September 5, 2017
How can we compete with Amazon? That’s the million dollar question for most retailers – and other companies should be asking the same. B2B or B2C, large enterprise or small business, every brand would be well served to take a look at the many things Amazon has done right over the years. While you may not directly compete, there is a lot to learn from how this technology company giant has redefined retail and ecommerce.
Digitization continues to disrupt virtually every industry. In my last post, I talked about MoviePass and their new $10-a-month subscription model. Using the most powerful profit lever – price – the company shook up the 100-year-old motion picture industry and began building a massive database of movie goers. With data being king, the company now has significant opportunities to partner with other companies not directly in the motion picture industry. Think of the obvious things – activities related to a “night out at the movies” – restaurants, ride share companies, florists, etc. And then try to imagine what insights can be drawn from that data to make the “night out” that much more enjoyable and effortless. Then, work on your breakthrough, radical connection: convert those insights to adding value into all those non movie-night transactions. There are tremendous new revenue streams coming from the ability to deliver a premier customer experience. In the age of digitization and increasingly savvy customers with high expectations, experience is the name of the game.
Amazon understands the importance of customer experience. What started as a smart ecommerce strategy (‘because you bought this book, you might also like this book’) has now grown into an intimate understanding of their customers, what they value, at what price, and when and how they want to engage. Armed with this customer insight, Amazon can not only meet customer expectation, they can deliver perfect-fit experiences that encourage brand loyalty. Even to the point of charging an annual fee for the privilege of perhaps having purchases show up a day or so earlier. Prime much?
Amazon Transforms Whole Foods
Take the recent Amazon acquisition of Whole Foods for example. When Amazon bought the specialty grocer, they immediately implemented changes they believe to be a better fit for customers, including last week’s announcement of significant price cuts on certain items. (Items that drive store traffic, but that’s a topic for another day.) They have also announced they will extend special in-store discounts to Amazon Prime members and allow online order pick up and returns to be made at the grocer. Amazon is not only building a solid omnichannel approach with Whole Foods customers, they are creating a valuable customer experience. And one that is sticky: if you thought shopping at Whole Foods was difficult for competitors to match, imagine how much harder that will be with data-driven insights.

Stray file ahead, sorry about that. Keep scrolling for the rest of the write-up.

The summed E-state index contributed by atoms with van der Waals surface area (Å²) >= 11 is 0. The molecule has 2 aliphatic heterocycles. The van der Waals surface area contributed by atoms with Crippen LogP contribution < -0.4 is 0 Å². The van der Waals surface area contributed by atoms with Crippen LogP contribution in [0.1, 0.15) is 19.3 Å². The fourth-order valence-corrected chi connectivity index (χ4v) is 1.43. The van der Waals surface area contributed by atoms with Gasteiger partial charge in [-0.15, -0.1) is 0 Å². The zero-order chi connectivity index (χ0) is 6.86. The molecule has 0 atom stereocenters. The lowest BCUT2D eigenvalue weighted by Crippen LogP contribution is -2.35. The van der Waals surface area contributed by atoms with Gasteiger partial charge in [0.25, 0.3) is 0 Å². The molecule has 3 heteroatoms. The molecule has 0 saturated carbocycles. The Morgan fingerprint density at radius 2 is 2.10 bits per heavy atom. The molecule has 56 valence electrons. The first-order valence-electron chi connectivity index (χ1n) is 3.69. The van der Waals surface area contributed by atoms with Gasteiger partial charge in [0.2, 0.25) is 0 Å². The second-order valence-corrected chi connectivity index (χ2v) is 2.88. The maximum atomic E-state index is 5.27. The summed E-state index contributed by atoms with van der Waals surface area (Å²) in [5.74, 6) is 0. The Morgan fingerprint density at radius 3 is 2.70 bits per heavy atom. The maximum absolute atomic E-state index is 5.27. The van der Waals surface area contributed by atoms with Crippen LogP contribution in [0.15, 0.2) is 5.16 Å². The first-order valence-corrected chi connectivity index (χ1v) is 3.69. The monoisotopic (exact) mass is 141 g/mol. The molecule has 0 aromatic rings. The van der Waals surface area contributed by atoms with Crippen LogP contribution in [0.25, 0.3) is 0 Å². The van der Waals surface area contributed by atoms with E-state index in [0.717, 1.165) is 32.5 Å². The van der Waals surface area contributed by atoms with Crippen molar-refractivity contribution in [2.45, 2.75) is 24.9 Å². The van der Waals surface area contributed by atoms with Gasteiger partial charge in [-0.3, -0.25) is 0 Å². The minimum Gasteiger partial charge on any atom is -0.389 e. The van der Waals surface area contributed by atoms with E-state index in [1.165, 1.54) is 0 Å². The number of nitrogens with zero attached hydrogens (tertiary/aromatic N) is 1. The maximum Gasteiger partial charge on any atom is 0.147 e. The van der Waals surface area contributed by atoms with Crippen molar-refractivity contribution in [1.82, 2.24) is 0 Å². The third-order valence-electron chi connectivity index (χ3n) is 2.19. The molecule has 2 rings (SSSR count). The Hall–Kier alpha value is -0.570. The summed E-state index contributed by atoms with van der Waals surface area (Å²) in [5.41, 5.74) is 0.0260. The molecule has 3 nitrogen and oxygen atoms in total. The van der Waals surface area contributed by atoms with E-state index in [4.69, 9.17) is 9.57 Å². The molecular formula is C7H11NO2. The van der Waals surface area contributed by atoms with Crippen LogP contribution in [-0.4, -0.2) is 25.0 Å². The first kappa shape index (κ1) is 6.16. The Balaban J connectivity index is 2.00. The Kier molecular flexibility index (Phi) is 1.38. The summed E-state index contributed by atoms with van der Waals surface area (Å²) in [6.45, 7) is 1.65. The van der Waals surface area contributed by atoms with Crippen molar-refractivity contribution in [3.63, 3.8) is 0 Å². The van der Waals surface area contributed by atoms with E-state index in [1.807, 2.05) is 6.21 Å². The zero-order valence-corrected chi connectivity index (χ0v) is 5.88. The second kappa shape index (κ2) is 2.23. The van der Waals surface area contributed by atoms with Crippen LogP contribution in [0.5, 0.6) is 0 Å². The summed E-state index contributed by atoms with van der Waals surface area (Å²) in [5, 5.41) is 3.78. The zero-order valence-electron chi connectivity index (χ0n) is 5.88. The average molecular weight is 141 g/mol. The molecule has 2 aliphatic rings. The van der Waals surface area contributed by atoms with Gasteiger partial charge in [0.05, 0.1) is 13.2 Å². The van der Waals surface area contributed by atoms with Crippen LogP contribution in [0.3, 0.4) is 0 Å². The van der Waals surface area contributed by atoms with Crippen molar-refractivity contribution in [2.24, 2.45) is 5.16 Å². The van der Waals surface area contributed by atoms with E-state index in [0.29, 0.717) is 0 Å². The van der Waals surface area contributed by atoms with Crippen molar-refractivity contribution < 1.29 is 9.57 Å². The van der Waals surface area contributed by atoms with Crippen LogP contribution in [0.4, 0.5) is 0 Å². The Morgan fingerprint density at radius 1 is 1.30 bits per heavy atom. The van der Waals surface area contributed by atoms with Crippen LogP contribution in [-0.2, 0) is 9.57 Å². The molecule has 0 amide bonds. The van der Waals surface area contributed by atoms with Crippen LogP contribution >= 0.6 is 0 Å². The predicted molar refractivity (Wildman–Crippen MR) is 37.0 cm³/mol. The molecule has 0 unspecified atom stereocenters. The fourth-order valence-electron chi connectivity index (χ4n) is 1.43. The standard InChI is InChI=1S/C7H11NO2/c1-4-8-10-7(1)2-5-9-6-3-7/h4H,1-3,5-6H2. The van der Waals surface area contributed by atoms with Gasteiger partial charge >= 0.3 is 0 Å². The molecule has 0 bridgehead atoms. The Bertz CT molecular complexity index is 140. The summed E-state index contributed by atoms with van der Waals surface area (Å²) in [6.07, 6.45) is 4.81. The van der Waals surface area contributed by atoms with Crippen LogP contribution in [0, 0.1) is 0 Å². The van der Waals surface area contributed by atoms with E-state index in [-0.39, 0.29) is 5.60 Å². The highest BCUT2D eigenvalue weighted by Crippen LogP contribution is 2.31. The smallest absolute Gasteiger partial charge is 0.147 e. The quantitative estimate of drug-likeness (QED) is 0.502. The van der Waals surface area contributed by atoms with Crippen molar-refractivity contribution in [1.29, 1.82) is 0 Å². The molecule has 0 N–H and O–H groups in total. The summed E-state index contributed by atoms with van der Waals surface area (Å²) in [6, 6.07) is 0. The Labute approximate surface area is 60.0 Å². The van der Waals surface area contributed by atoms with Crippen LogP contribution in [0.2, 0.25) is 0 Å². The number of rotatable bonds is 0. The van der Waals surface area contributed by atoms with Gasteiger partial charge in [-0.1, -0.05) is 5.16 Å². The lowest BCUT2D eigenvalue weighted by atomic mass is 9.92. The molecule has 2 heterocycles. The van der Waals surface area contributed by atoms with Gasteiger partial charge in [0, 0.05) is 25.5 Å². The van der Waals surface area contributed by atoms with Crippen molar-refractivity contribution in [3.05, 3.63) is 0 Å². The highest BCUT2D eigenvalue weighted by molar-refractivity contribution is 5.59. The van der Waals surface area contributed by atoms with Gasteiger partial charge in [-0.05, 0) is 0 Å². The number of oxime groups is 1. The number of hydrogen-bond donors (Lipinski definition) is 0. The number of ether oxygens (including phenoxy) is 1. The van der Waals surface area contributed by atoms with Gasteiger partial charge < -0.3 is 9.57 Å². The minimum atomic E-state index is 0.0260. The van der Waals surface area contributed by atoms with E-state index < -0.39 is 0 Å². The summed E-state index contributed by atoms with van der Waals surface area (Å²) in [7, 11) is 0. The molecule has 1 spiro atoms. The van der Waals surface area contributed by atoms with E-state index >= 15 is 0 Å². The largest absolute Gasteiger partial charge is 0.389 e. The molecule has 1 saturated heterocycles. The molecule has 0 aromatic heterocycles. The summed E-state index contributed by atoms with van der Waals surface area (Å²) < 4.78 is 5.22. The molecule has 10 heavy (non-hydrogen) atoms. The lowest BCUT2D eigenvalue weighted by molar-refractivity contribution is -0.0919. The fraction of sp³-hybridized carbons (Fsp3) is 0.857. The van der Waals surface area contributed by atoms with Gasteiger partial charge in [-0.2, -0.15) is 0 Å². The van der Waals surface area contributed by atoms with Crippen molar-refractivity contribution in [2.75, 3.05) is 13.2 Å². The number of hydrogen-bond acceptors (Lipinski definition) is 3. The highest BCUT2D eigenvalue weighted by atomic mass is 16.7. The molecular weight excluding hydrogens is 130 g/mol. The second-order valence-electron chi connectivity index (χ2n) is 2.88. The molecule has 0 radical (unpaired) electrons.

Each of these strategies are made possible by data that tells Amazon what customers’ value. And that insight is made possible by digital business. Improved efficiencies and reducing costs will always be important elements of your profitability but even more valuable to your bottom line is understanding your customers and responding with the right offer at the right time at the right price.
Consider taking a page from Amazon’s playbook and digitize your business processes because any steps taken toward digital business are well worth it. According to a new study by SAP, 80% of companies that have undergone ‘digital transformation’ efforts reported increased profitability compared to 53% of companies who did not. And a strategy of “do nothing” has no viability – especially for established companies. A new study by McKinsey shows digitization enables competition – making it easier than ever for new entrants to bring their offers to market. That means more pressure revenue and profit growth. Current levels of digitization have already taken out, on average, up to six points of annual revenue and 4.5 points of growth in earnings before interest and taxes (EBIT). It’s more work than ever just to “stay even.” And most boards aren’t interested in “staying even.”
Maybe you are one of the lucky ones – you don’t have to compete directly with Amazon. For now, anyway. But if you think you are safe, check out the B2C story unfolding with Google Express partnering with Walmart as one way to better compete, and realize that digital transformation moves very quickly. Applicable business processes will jump the gap from traditional B2C to areas that were once reserved for big, heavy B2B organizations. But remember, we are all fighting for customers – no matter where you are in the value chain. As Amazon raises the bar and customer expectation grows, we all need to rise to the occasion.